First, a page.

Having sensitive skin can be a real challenge. It often means forgoing certain types of soaps, buying products without fragrances and dealing with unexpected rashes from everyday exposures. While skin care is tough at any age, skin care at the beginning of life can be a particularly difficult challenge, which is why I wanted to talk about a question Lanie put to me through Facebook this week.
Eczema is a fascinating skin condition that carries with it many misconceptions. Before getting directly to Lanie’s question, I want to take a moment to touch on what we know about eczema.
What is eczema?
Eczema is a skin inflammation disease commonly known in the medical community as atopic dermatitis. This skin inflammation appears to be triggered by the environment, but it’s unclear why some are affected and others are not.
There are two hypotheses about what causes eczema. In the first, the skin is disrupted in some way that weakens the barrier it provides against the outside world. That weakened barrier allows compounds in the environment to penetrate the skin and irritate it, leading to inflammation. Research is ongoing as to what causes that disruption, but both genetic and environmental factors seem to play a role.
The second hypothesis is the older of the two and says that inflammation results from the immune system responding to environmental compounds that it shouldn’t normally respond to. The difference from the first hypothesis is that environmental triggers hit the skin all the time, but the immune system has learned not to pay attention to those compounds. In eczema, this tolerance doesn’t develop and the immune system attacks these compounds with inflammation.
Eczema is a disease mostly found in children. The vast majority of people are diagnosed before age 5 and the eczema often resolves or becomes milder as a person ages. In some cases, though, eczema can continue to be a problem well into adulthood.
What does eczema look like?
Eczema shows up as itchy skin areas often found in body creases like the elbows, knees, neck, ankles and areas around the eyes. These irritated areas tend to happen in the context of generally dry skin elsewhere on the body. The inflamed areas may be red from scratching, but otherwise just look dry with fine scaling. The dry areas may appear darker than the surrounding skin since the constant scratching causes the skin to increase pigmentation and thicken. Bumps are also often present in the affected areas.
How do we treat eczema?
The general approach to eczema treatment is similar for adults and children. The core goal is to maintain skin hydration and support the skin’s protective barrier. Creams are best for this since they supply some water and also are protective (or thick and rich) to seal in water that already exists in the skin. Ingredients like colloidal oatmeal may help with soothing some symptoms of eczema. Ointments, which are oily and don’t contain any water, can also be used to help seal in moisture and reduce symptoms. Lotions often don’t provide enough support (or hydration and care) for eczema-prone skin, and products that are fragranced should not be used because they can cause rash flares in those who have eczema. Instead, I recommend using a fragrance-free cream with oatmeal that’s specially formulated for people with eczema.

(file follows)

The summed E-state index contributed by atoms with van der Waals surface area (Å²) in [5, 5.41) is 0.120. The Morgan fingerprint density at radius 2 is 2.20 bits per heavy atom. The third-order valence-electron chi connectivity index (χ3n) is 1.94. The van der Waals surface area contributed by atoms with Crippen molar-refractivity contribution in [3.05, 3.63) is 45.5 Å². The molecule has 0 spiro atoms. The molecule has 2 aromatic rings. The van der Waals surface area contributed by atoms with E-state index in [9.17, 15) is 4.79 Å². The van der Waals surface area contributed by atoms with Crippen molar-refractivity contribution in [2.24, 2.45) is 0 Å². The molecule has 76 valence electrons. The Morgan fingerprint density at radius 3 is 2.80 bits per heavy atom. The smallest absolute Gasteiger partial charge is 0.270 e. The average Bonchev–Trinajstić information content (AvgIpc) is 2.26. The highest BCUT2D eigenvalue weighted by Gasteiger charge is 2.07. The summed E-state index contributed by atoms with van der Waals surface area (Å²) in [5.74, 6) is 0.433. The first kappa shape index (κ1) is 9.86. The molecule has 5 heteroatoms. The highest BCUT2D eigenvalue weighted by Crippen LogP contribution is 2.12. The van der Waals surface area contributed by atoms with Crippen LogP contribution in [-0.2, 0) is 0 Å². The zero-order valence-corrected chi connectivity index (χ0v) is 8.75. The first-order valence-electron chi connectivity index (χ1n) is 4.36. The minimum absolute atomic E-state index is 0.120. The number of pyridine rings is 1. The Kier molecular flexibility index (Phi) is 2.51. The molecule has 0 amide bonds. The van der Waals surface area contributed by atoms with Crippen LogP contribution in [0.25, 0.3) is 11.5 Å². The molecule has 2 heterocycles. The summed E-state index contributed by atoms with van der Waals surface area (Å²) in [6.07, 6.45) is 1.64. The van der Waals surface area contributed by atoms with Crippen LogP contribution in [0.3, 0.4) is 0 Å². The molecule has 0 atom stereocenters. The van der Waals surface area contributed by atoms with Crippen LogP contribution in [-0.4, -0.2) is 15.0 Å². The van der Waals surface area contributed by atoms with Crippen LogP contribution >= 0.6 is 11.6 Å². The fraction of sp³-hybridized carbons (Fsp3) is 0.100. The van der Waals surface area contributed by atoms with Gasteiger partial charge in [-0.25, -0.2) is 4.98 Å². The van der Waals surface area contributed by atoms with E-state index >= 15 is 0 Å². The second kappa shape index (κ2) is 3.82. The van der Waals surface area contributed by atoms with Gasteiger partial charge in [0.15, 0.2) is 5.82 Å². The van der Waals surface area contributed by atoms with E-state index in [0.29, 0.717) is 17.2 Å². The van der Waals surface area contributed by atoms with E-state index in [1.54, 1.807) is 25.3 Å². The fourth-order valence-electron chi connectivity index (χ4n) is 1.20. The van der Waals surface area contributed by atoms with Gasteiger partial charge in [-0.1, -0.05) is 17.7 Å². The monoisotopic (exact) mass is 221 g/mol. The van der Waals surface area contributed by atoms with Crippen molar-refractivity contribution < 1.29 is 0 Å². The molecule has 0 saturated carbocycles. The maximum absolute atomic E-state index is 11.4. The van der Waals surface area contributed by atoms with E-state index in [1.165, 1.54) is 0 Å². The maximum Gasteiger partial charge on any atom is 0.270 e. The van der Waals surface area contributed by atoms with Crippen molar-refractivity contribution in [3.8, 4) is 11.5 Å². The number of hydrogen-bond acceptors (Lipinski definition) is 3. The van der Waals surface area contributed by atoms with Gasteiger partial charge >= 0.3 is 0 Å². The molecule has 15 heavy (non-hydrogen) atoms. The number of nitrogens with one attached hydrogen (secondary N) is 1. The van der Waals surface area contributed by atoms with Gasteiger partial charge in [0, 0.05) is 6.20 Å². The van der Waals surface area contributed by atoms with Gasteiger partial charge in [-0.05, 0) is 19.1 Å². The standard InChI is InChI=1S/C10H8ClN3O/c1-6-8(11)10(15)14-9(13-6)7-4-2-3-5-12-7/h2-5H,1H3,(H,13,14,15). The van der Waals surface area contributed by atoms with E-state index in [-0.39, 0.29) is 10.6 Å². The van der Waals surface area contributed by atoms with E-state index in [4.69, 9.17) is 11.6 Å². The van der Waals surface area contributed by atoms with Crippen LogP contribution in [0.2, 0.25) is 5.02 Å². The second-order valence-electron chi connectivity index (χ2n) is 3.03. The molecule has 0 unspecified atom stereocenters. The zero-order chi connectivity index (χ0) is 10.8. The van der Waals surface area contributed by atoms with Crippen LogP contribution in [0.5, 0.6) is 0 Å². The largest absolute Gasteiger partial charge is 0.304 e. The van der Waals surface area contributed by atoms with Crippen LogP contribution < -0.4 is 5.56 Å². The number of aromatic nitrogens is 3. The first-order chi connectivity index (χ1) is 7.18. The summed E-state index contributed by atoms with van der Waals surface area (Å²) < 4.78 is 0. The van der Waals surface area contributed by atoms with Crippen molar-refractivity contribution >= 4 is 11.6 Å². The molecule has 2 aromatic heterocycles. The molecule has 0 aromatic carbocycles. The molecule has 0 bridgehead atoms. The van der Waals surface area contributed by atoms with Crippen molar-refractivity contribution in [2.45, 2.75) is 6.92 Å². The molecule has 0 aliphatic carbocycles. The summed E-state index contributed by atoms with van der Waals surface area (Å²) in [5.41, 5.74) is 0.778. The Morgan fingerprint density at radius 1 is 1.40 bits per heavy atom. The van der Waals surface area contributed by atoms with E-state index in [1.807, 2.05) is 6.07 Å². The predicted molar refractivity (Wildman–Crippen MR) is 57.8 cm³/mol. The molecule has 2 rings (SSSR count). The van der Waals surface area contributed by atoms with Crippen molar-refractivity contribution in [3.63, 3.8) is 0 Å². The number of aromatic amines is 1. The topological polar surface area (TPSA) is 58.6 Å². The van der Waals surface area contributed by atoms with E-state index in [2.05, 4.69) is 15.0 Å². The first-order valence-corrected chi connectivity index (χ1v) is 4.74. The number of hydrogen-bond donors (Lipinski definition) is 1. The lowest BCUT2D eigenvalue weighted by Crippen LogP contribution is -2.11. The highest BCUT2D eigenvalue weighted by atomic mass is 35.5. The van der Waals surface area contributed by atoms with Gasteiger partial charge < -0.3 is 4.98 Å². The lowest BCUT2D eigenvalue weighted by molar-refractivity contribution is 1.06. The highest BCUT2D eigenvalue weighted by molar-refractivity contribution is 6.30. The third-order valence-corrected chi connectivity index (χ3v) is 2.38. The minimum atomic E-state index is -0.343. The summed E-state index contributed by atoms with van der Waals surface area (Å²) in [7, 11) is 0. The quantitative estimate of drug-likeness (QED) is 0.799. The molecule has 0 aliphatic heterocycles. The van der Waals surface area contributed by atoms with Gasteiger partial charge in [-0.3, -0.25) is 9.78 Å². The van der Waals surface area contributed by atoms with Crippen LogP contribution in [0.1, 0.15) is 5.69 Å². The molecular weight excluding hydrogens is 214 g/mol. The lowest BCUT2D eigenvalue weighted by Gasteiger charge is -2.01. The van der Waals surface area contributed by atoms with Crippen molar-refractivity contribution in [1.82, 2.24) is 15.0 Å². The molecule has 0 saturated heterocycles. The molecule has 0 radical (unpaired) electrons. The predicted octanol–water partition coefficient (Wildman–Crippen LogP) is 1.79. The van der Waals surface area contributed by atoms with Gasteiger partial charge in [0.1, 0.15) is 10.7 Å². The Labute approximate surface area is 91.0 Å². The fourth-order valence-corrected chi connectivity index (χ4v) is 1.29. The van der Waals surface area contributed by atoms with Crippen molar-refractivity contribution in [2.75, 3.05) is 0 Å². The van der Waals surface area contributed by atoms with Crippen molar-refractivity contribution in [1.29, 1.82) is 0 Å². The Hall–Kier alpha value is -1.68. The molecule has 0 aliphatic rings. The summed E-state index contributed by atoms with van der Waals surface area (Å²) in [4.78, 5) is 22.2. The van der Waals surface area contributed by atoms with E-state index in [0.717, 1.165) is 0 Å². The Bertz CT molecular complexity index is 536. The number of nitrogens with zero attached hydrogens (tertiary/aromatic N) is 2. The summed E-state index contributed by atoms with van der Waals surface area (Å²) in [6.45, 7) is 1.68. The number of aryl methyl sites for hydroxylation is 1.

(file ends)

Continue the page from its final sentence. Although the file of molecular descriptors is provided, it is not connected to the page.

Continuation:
Antihistamines can be used to reduce the itching. These can come in both pill form and forms that children and infants can take. In some cases, steroid creams might need to be used to ease itching and inflammation. Other creams with anti-inflammatory properties are also often given to ease the skin irritation, although some can’t be used in children. Finally, efforts can be made to avoid conditions that can dry the skin and trigger the reaction. Heat and dry air are common triggers.
Unfortunately, alternative treatments like probiotics, dietary supplements and herbal medicines haven’t been found to work any better than a placebo. The advertising may be flashy, but you should stick to the tried-and-true methods for soothing the skin.
Also keep an eye out for skin infections. When the skin is dry, damaged and irritated, skin infections are more common. These will show up as a patch of warm, red skin that may be painful and that doesn’t necessarily stay within the areas of dryness.
What about allergies?
I saved this for the end because it’s the most common question I hear. Research indicates that allergies may play a role in some cases of eczema, especially in severe cases. These allergies may be to food or to factors in the environment, like dust mites for example.
However, deciding to cut food out of your child’s diet should only be done with the help of a physician and allergy specialist, even if you think you know the culprit. No single food is associated with eczema and cutting out nutritious parts of the diet can lead to vitamin, mineral and nutrient deficiency in children who desperately need these things. If you’re concerned about your child, see a doctor and figure out the next best step.